Dialogue State Tracking (DST) aims to keep track of users’ intentions during the course of a conversation. In DST, modelling the relations among domains and slots is still an under-studied problem. Existing approaches that have considered such relations generally fall short in: (1) fusing prior slot-domain membership relations and dialogue-aware dynamic slot relations explicitly, and (2) generalizing to unseen domains. To address these issues, we propose a novel Dynamic Schema Graph Fusion Network (DSGFNet), which generates a dynamic schema graph to explicitly fuse the prior slot-domain membership relations and dialogue-aware dynamic slot relations. It also uses the schemata to facilitate knowledge transfer to new domains. DSGFNet consists of a dialogue utterance encoder, a schema graph encoder, a dialogue-aware schema graph evolving network, and a schema graph enhanced dialogue state decoder. Empirical results on benchmark datasets (i.e., SGD, MultiWOZ2.1, and MultiWOZ2.2), show that DSGFNet outperforms existing methods.

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Learning to Execute Actions or Ask Clarification Questions
Zhengxiang Shi | Yue Feng | Aldo Lipani
Findings of the Association for Computational Linguistics: NAACL 2022

Collaborative tasks are ubiquitous activities where a form of communication is required in order to reach a joint goal. Collaborative building is one of such tasks. We wish to develop an intelligent builder agent in a simulated building environment (Minecraft) that can build whatever users wish to build by just talking to the agent. In order to achieve this goal, such agents need to be able to take the initiative by asking clarification questions when further information is needed. Existing works on Minecraft Corpus Dataset only learn to execute instructions neglecting the importance of asking for clarifications. In this paper, we extend the Minecraft Corpus Dataset by annotating all builder utterances into eight types, including clarification questions, and propose a new builder agent model capable of determining when to ask or execute instructions. Experimental results show that our model achieves state-of-the-art performance on the collaborative building task with a substantial improvement. We also define two new tasks, the learning to ask task and the joint learning task. The latter consists of solving both collaborating building and learning to ask tasks jointly.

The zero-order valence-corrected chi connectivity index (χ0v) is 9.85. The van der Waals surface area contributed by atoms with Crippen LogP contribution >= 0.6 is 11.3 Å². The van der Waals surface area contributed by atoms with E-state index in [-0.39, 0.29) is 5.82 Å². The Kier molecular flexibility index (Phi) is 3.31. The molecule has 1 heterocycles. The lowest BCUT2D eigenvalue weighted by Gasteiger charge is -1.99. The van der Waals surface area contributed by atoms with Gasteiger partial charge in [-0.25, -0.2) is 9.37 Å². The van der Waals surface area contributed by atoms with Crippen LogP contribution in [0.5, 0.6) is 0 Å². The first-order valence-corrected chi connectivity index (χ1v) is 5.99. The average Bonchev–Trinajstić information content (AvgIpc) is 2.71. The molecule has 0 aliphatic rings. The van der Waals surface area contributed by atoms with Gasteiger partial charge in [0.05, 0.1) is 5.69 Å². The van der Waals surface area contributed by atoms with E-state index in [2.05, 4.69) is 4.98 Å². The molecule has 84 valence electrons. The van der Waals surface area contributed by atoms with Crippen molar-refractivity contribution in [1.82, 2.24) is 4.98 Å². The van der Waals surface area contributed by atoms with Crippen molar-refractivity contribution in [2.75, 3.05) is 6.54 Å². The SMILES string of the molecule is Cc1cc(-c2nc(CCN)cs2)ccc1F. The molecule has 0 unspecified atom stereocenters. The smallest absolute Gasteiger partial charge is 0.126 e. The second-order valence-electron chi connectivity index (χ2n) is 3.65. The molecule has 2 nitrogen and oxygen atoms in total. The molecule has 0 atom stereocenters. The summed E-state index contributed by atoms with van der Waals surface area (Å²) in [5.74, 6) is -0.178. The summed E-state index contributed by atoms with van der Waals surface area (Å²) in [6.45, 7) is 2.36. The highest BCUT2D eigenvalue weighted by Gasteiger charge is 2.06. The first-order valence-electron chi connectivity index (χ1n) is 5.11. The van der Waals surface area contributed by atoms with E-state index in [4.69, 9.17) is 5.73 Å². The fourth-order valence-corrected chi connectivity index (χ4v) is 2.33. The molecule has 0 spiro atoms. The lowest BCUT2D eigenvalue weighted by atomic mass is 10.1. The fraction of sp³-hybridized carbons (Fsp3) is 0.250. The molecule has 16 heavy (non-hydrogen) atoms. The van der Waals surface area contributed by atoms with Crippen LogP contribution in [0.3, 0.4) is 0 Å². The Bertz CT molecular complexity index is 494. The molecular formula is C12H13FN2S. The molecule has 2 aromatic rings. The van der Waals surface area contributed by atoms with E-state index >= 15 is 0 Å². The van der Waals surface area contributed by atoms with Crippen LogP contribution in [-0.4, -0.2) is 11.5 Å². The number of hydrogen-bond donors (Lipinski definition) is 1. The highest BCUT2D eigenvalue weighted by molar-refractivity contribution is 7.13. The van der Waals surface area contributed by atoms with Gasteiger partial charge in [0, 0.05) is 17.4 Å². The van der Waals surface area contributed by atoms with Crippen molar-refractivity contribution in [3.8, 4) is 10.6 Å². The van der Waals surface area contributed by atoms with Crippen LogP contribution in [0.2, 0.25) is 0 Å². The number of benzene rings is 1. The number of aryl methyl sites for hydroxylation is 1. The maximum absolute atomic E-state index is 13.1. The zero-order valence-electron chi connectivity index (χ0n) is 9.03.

2021

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Subsequence Based Deep Active Learning for Named Entity Recognition
Puria Radmard | Yassir Fathullah | Aldo Lipani
Proceedings of the 59th Annual Meeting of the Association for Computational Linguistics and the 11th International Joint Conference on Natural Language Processing (Volume 1: Long Papers)

Active Learning (AL) has been successfully applied to Deep Learning in order to drastically reduce the amount of data required to achieve high performance. Previous works have shown that lightweight architectures for Named Entity Recognition (NER) can achieve optimal performance with only 25% of the original training data. However, these methods do not exploit the sequential nature of language and the heterogeneity of uncertainty within each instance, requiring the labelling of whole sentences. Additionally, this standard method requires that the annotator has access to the full sentence when labelling. In this work, we overcome these limitations by allowing the AL algorithm to query subsequences within sentences, and propagate their labels to other sentences. We achieve highly efficient results on OntoNotes 5.0, only requiring 13% of the original training data, and CoNLL 2003, requiring only 27%. This is an improvement of 39% and 37% compared to querying full sentences.